Yearly Archives: 1986

Come And See The Holy Two-some (Stars And Hank Forever)

Original title: Hiram Flank 'em

The Residents have released another volume in their American Composers Series, and this one even more clearly emphasizes their latter-day approach of honest appreciation for the music. Gone are the days of pure deconstructions of pop hits; now they also construct something new using the base elements. The Hank Williams side sounds almost nothing like the originals, but the heart is there. These are respectful (though not faithful) interpretations, adding a dimension to the already excellent songs. The Sousaside does bring a bit of oddity to the compositions, but we are talking about marching bands after all. When the audience stays put while the band dances, you’re already dealing with some kind of alternate universe.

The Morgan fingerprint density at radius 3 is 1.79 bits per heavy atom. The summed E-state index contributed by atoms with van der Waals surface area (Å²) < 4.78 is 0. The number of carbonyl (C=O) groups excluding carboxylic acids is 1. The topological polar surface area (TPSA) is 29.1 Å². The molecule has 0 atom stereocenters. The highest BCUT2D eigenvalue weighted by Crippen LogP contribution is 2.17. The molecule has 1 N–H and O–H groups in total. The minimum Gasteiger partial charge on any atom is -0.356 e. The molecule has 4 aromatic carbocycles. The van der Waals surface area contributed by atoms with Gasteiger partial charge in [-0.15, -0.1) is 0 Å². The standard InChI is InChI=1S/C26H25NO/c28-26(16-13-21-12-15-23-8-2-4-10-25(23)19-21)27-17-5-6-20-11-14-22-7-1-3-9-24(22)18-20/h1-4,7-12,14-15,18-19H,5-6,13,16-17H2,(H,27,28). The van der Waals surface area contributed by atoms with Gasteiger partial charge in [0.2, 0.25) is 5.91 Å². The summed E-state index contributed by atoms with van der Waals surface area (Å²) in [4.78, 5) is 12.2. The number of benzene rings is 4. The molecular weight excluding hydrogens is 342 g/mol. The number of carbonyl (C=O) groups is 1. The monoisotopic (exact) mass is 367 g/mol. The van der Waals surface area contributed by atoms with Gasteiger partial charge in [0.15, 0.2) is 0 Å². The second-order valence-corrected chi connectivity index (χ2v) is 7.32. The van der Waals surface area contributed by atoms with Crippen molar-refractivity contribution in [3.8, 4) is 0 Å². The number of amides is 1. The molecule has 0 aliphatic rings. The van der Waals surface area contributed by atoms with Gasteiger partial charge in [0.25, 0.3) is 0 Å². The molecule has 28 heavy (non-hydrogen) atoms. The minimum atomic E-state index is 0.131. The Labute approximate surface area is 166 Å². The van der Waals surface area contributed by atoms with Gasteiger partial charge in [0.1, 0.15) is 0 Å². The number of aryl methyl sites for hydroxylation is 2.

When I first heard the song “Kaw-Liga” I was amazed by its ingenuity. A love song from the point of view of an inanimate object is brilliant, and for years I presented it to my classes as a shining example of personification. Most of the stories my students wrote in response were dreadfully derivative (lots of totem poles falling in love with their various faces) but every once in a while something amazing came through. I still remember one student who wrote a heartwrenching soliloquy about the remorse of old age: the feeling of uselessness, of seeing attention go to those who are younger, and the jealousy and longing for youth – feelings that even I hadn’t experienced – pouring from a girl half my age. Only at the end did the narrator reveal she was a Model T Ford watching the new cars from her lonely, dusty garage.

It’s very rare to find a popular song with educational merit, but by the time the 1970s came around my students increasingly responded to the song as being “old people’s music,” and I knew its usefulness as a teaching tool was lost. I am absolutely delighted that The Residents have resurfaced the song, and melding it with Michael Jackson’s “Billie Jean” will guarantee its relevancy for years to come.